In an email exchange with members of McKibben’s team it became clear that there was a need for creative and environmentally active people outside the US to create artworks, actions, logos, graffiti and other forms of intervention in order to raise awareness and show solidarity.

Current campaigning in Washington seems to be focused on encircling the White House, visibility at all Obama’s public engagements, securing mass arrests of celebrity figures to maximise news coverage.

If you are interested in responding to this (unofficial) brief then do something.  If you want to, you can send proposals to ecoartscotland.net and also to the Tar Sands Action team, but we’ll just say “get on with it”.

Budget: whatever you can invest in time and materials.

Timescale: sooner the better – 6th November is a key date when it would be good to have some shared plans.

Insurances: none required.

ecoartscotland is a resource focused on art and ecology for artists, curators, critics, commissioners as well as scientists and policy makers. It includes ecoartscotland papers, a mix of discussions of works by artists and critical theoretical texts, and serves as a curatorial platform.

It has been established by Chris Fremantle, producer and research associate with On The Edge ResearchGray’s School of Art, The Robert Gordon University. Fremantle is a member of a number of international networks of artists, curators and others focused on art and ecology.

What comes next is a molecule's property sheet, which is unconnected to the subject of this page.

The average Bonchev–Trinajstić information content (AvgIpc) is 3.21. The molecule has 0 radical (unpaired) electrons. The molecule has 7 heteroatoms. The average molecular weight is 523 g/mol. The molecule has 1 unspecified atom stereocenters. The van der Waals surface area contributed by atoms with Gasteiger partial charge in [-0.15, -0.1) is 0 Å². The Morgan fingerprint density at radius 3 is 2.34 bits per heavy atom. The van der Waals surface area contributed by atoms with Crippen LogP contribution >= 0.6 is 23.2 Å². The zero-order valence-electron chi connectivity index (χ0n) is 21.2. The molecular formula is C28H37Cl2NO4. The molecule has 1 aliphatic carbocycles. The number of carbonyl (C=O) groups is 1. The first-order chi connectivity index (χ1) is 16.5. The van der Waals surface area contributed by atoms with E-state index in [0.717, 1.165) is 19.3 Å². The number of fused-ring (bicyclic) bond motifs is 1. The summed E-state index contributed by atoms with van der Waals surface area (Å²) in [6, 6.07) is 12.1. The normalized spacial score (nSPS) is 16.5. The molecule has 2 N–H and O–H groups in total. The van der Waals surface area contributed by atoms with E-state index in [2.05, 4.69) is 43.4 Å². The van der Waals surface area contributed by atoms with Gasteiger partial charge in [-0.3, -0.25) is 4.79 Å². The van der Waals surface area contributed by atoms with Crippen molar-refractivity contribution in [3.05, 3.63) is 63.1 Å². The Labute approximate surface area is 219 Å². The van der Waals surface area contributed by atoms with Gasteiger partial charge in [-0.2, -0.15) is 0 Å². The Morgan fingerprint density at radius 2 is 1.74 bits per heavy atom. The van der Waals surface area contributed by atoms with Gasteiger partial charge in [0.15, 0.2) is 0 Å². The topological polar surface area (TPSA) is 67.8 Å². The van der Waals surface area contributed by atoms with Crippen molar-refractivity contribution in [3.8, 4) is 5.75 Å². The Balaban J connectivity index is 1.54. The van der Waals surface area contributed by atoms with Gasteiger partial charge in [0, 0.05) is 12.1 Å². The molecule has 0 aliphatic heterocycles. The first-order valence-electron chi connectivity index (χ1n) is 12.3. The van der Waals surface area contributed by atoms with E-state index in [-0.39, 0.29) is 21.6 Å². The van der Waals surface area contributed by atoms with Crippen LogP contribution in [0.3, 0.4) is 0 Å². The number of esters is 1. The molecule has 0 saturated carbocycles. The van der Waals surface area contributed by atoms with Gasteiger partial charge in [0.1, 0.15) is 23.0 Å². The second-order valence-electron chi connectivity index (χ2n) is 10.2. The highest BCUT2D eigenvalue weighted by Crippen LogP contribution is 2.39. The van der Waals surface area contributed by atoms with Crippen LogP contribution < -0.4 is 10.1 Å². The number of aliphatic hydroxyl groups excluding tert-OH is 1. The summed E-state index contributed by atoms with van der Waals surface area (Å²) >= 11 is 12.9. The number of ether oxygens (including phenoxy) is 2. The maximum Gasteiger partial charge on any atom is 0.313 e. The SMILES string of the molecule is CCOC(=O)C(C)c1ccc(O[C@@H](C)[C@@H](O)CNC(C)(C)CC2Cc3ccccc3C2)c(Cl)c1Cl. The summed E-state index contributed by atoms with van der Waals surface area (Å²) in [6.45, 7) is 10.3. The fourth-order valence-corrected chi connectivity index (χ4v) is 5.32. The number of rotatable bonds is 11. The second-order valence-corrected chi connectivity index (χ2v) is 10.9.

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Ecocide’s day in court

This post comes to you from Ashden Directory

Wallace Heim writes:

Today, the theatre of a mock trial plays out in the UK Supreme Court, live online (download the software at the top left of the panel).

The Ecocide Trial has Michael Mansfield QC as prosecuting barrister and Nigel Lickley QC as defence barrister leading a case for and against two fictional CEO’s, and is complete with expert witnesses, jury and judge.

The crimes chosen by the court this morning are the extraction of oil from Canada’s Tar Sands and the Deepwater disaster in the Gulf of Mexico.

There is no script. It is up to a jury to decide whether the case for Ecocide crime is made.

Follow the case on twitter and on Sky News/home/supreme-court.